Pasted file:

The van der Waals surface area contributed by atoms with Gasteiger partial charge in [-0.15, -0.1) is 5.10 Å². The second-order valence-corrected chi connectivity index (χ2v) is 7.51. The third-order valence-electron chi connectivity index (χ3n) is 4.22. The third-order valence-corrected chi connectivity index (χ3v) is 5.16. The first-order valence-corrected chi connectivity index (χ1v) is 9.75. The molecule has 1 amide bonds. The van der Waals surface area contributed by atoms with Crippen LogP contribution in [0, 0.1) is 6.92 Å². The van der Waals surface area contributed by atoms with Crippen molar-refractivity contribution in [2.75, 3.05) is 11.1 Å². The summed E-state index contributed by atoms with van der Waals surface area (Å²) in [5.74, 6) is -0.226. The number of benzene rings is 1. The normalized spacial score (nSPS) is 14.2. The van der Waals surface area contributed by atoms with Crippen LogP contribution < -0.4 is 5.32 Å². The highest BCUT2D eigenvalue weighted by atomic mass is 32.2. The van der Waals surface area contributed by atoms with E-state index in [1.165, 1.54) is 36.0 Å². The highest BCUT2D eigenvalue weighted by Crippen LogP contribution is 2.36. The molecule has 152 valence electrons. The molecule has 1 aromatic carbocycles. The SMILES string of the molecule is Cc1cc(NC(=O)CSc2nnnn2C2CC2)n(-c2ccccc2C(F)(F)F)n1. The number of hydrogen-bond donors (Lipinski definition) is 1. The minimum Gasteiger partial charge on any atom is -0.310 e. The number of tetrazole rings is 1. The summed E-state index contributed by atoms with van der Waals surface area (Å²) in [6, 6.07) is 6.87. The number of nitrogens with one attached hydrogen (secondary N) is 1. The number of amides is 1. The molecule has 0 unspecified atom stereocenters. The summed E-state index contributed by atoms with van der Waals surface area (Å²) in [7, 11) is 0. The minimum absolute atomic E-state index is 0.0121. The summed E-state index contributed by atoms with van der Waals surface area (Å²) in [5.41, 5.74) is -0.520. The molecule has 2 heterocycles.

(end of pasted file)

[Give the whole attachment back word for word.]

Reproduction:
The van der Waals surface area contributed by atoms with Gasteiger partial charge in [-0.15, -0.1) is 5.10 Å². The second-order valence-corrected chi connectivity index (χ2v) is 7.51. The third-order valence-electron chi connectivity index (χ3n) is 4.22. The third-order valence-corrected chi connectivity index (χ3v) is 5.16. The first-order valence-corrected chi connectivity index (χ1v) is 9.75. The molecule has 1 amide bonds. The van der Waals surface area contributed by atoms with Crippen LogP contribution in [0, 0.1) is 6.92 Å². The van der Waals surface area contributed by atoms with Crippen molar-refractivity contribution in [2.75, 3.05) is 11.1 Å². The summed E-state index contributed by atoms with van der Waals surface area (Å²) in [5.74, 6) is -0.226. The number of benzene rings is 1. The normalized spacial score (nSPS) is 14.2. The van der Waals surface area contributed by atoms with Crippen LogP contribution < -0.4 is 5.32 Å². The highest BCUT2D eigenvalue weighted by atomic mass is 32.2. The van der Waals surface area contributed by atoms with E-state index in [1.165, 1.54) is 36.0 Å². The highest BCUT2D eigenvalue weighted by Crippen LogP contribution is 2.36. The molecule has 152 valence electrons. The molecule has 1 aromatic carbocycles. The SMILES string of the molecule is Cc1cc(NC(=O)CSc2nnnn2C2CC2)n(-c2ccccc2C(F)(F)F)n1. The number of hydrogen-bond donors (Lipinski definition) is 1. The minimum Gasteiger partial charge on any atom is -0.310 e. The number of tetrazole rings is 1. The summed E-state index contributed by atoms with van der Waals surface area (Å²) in [6, 6.07) is 6.87. The number of nitrogens with one attached hydrogen (secondary N) is 1. The number of amides is 1. The molecule has 0 unspecified atom stereocenters. The summed E-state index contributed by atoms with van der Waals surface area (Å²) in [7, 11) is 0. The minimum absolute atomic E-state index is 0.0121. The summed E-state index contributed by atoms with van der Waals surface area (Å²) in [5.41, 5.74) is -0.520. The molecule has 2 heterocycles.